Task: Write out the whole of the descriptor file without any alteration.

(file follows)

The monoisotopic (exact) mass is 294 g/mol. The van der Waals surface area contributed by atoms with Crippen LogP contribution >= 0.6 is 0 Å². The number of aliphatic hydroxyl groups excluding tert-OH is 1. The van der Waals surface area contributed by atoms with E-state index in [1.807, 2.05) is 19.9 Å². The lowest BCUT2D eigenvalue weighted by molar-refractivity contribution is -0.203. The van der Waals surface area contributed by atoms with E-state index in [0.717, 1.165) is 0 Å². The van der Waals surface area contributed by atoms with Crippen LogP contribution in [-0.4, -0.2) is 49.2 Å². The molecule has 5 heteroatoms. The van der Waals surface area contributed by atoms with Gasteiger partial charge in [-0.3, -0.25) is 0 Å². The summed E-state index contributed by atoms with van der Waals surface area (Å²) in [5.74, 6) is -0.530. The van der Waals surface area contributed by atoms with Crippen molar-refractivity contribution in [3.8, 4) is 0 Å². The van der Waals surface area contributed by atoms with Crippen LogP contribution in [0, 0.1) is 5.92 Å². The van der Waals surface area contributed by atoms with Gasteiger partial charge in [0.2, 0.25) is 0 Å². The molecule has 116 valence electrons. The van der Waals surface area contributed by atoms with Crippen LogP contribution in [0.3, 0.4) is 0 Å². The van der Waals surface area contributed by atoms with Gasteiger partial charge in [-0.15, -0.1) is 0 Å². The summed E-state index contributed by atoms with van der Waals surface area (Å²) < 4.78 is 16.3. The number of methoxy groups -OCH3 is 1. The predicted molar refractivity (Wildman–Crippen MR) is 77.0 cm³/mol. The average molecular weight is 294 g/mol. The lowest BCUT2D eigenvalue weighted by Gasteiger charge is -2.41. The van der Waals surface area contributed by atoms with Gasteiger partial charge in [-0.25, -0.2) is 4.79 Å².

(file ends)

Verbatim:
The monoisotopic (exact) mass is 294 g/mol. The van der Waals surface area contributed by atoms with Crippen LogP contribution >= 0.6 is 0 Å². The number of aliphatic hydroxyl groups excluding tert-OH is 1. The van der Waals surface area contributed by atoms with E-state index in [1.807, 2.05) is 19.9 Å². The lowest BCUT2D eigenvalue weighted by molar-refractivity contribution is -0.203. The van der Waals surface area contributed by atoms with E-state index in [0.717, 1.165) is 0 Å². The van der Waals surface area contributed by atoms with Crippen LogP contribution in [-0.4, -0.2) is 49.2 Å². The molecule has 5 heteroatoms. The van der Waals surface area contributed by atoms with Gasteiger partial charge in [-0.3, -0.25) is 0 Å². The summed E-state index contributed by atoms with van der Waals surface area (Å²) in [5.74, 6) is -0.530. The van der Waals surface area contributed by atoms with Crippen molar-refractivity contribution in [3.8, 4) is 0 Å². The van der Waals surface area contributed by atoms with Crippen LogP contribution in [0, 0.1) is 5.92 Å². The van der Waals surface area contributed by atoms with Gasteiger partial charge in [0.2, 0.25) is 0 Å². The molecule has 116 valence electrons. The van der Waals surface area contributed by atoms with Crippen LogP contribution in [0.3, 0.4) is 0 Å². The van der Waals surface area contributed by atoms with Gasteiger partial charge in [-0.15, -0.1) is 0 Å². The summed E-state index contributed by atoms with van der Waals surface area (Å²) < 4.78 is 16.3. The number of methoxy groups -OCH3 is 1. The predicted molar refractivity (Wildman–Crippen MR) is 77.0 cm³/mol. The average molecular weight is 294 g/mol. The lowest BCUT2D eigenvalue weighted by Gasteiger charge is -2.41. The van der Waals surface area contributed by atoms with Gasteiger partial charge in [-0.25, -0.2) is 4.79 Å².